Stars expand as they grow old. As their core runs out of hydrogen and then helium, the core contacts and the outer layers expand, cool, and become less bright. This is a red giant or a red super giant (depending on the initial mass of the star). It will eventually collapse and explode. A star’s life span and eventual fate are determined by the original mass of the star.
The most massive stars have the shortest lives. Stars that are 25 to 50 times that of the Sun live for only a few million years. They die so quickly because they burn massive amounts of nuclear fuel.
For example, Betelgeuse (the second-brightest star in Orion) is a red supergiant star that is about 20 times more massive than the Sun. It is about 14,000 times brighter than the Sun and burns nuclear fuel at a rate 14,000 times faster than than that of the Sun. The Sun will live about 7,000 times longer than a massive star like Betelgeuse.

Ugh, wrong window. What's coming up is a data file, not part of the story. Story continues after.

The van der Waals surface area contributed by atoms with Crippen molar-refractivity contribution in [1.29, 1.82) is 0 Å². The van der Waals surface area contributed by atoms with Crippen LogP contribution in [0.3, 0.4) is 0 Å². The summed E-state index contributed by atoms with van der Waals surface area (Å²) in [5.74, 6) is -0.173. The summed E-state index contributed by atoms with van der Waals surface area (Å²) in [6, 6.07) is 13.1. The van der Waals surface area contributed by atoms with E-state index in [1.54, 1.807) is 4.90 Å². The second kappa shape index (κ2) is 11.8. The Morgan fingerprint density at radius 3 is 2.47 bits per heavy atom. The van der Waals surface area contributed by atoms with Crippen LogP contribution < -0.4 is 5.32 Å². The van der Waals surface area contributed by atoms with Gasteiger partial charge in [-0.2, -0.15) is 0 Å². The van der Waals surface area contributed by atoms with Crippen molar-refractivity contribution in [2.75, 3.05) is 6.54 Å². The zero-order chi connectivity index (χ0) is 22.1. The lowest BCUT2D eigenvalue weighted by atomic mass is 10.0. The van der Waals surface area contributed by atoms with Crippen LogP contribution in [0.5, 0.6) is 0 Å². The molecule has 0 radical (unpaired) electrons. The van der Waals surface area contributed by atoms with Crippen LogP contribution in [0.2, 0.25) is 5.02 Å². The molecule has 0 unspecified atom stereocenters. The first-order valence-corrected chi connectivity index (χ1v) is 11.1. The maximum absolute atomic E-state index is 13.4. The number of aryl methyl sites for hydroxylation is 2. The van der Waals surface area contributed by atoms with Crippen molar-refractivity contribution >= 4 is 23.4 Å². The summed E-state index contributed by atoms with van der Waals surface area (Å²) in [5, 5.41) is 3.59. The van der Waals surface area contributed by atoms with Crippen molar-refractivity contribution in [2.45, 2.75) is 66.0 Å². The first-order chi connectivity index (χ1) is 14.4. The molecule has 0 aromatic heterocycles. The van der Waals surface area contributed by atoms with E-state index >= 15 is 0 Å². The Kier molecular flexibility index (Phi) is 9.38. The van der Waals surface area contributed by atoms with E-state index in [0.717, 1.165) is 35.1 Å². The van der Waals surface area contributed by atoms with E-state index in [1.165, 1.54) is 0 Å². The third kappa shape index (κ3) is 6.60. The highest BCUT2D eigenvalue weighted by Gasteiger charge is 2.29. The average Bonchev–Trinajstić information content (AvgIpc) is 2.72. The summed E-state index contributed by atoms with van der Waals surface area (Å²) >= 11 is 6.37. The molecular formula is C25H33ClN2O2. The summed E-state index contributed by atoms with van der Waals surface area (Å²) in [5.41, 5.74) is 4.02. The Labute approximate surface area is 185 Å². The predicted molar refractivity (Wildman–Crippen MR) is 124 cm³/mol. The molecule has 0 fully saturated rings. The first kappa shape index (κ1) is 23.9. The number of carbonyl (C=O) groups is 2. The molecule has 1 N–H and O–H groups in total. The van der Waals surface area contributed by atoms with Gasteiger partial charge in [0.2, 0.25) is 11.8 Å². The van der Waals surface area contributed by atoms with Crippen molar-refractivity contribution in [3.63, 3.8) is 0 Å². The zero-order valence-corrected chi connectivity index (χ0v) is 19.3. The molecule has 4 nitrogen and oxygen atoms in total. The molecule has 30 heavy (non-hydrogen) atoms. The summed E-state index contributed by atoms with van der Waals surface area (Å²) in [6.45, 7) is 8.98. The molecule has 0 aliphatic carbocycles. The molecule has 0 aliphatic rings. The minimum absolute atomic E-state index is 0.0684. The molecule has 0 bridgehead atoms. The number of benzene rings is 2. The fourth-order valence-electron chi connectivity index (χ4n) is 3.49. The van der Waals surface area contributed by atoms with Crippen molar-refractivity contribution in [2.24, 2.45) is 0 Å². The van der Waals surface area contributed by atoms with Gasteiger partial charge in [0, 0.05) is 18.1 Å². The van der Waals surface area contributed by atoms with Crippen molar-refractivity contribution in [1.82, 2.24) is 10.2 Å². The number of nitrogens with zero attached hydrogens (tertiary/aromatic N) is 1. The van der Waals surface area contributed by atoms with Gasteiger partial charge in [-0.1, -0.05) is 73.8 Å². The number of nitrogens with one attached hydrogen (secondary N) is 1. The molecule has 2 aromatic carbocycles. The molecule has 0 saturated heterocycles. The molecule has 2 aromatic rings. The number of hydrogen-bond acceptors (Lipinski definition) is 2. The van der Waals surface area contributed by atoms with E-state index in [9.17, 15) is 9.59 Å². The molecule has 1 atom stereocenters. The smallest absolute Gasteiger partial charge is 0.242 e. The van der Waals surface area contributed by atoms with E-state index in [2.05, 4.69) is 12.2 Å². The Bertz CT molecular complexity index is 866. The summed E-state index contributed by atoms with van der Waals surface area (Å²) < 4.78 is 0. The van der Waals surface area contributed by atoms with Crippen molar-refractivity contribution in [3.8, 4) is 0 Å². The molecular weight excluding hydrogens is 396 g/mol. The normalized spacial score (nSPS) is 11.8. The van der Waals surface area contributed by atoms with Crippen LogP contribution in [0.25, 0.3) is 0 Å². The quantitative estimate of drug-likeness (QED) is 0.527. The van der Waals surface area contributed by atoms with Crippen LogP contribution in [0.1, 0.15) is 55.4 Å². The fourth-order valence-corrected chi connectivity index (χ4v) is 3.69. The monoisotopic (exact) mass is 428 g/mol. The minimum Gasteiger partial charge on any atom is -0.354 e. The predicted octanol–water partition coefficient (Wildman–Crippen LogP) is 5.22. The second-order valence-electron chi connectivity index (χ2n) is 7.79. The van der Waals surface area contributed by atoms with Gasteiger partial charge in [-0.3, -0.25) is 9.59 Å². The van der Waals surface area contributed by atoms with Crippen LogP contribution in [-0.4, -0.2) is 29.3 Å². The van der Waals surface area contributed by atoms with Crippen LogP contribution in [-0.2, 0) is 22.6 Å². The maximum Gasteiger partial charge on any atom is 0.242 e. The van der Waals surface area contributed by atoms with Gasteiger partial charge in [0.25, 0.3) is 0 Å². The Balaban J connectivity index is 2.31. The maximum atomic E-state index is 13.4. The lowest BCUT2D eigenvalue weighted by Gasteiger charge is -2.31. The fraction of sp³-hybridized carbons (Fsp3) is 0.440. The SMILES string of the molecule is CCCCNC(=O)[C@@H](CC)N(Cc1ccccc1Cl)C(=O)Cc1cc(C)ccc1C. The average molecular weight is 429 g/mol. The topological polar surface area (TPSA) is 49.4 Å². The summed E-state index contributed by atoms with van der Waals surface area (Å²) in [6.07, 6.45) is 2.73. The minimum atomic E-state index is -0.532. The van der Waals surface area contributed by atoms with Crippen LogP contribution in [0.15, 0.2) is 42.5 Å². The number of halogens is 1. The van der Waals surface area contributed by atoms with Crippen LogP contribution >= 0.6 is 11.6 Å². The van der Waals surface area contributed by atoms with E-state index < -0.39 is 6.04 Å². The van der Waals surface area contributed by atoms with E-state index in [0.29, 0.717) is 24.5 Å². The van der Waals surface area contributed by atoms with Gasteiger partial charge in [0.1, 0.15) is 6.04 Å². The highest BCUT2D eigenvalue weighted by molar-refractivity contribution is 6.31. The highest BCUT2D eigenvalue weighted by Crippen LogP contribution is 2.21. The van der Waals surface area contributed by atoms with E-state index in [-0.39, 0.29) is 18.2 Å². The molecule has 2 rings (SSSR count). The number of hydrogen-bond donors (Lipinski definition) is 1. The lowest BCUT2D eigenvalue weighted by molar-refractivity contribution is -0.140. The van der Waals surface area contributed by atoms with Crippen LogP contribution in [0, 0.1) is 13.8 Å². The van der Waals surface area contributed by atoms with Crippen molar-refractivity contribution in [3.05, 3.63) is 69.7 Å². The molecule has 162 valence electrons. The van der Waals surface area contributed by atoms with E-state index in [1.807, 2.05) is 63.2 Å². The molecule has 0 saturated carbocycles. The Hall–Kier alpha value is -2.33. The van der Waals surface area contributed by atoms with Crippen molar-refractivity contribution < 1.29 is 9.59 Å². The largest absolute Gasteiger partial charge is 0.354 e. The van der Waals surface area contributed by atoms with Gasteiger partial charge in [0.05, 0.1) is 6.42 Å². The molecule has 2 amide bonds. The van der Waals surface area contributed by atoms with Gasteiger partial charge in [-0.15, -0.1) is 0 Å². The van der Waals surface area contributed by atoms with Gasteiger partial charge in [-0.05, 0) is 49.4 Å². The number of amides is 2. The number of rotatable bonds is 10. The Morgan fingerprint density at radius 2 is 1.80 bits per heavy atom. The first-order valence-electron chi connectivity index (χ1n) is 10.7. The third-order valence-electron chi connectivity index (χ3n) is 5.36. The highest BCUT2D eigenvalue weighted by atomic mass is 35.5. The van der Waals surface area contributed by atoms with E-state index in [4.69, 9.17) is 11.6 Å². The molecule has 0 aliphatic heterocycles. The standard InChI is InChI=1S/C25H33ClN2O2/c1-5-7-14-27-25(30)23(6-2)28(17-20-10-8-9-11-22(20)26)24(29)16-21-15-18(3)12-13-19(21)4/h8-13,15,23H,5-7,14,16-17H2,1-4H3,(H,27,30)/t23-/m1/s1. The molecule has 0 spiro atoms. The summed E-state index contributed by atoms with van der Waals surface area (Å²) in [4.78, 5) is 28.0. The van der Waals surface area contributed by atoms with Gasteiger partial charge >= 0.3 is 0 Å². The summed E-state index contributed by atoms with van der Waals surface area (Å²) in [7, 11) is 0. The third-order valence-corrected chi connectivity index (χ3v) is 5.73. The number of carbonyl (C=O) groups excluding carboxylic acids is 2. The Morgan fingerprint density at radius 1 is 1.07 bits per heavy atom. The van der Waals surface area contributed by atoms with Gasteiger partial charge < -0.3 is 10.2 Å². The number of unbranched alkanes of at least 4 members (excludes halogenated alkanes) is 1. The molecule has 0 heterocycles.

Stars like our Sun live for about 10 billion years. Stars less massive than the Sun have even longer life spans.
Fate of a star
A star will become either a black dwarf, neutron star, or black hole, depending on how massive it was. .
Sun-like stars (under 1.5 times the mass of the Sun)
→ Red Giant → Planetary Nebula → White Dwarf → Black Dwarf
Huge stars (1.5 to 3 times the mass of the Sun)
→ Red Supergiant → Supernova → Neutron Star
Giant stars (over 3 times the mass of the Sun)
→ Red Supergiant → Supernova → Black Hole
An evolved star is an old star that is near the end of its existence. Its nuclear fuel is mostly gone. The star loses mass from its surface, producing a stellar wind (gas that is ejected from the surface of a star). Older stars produce more stellar wind than younger stars.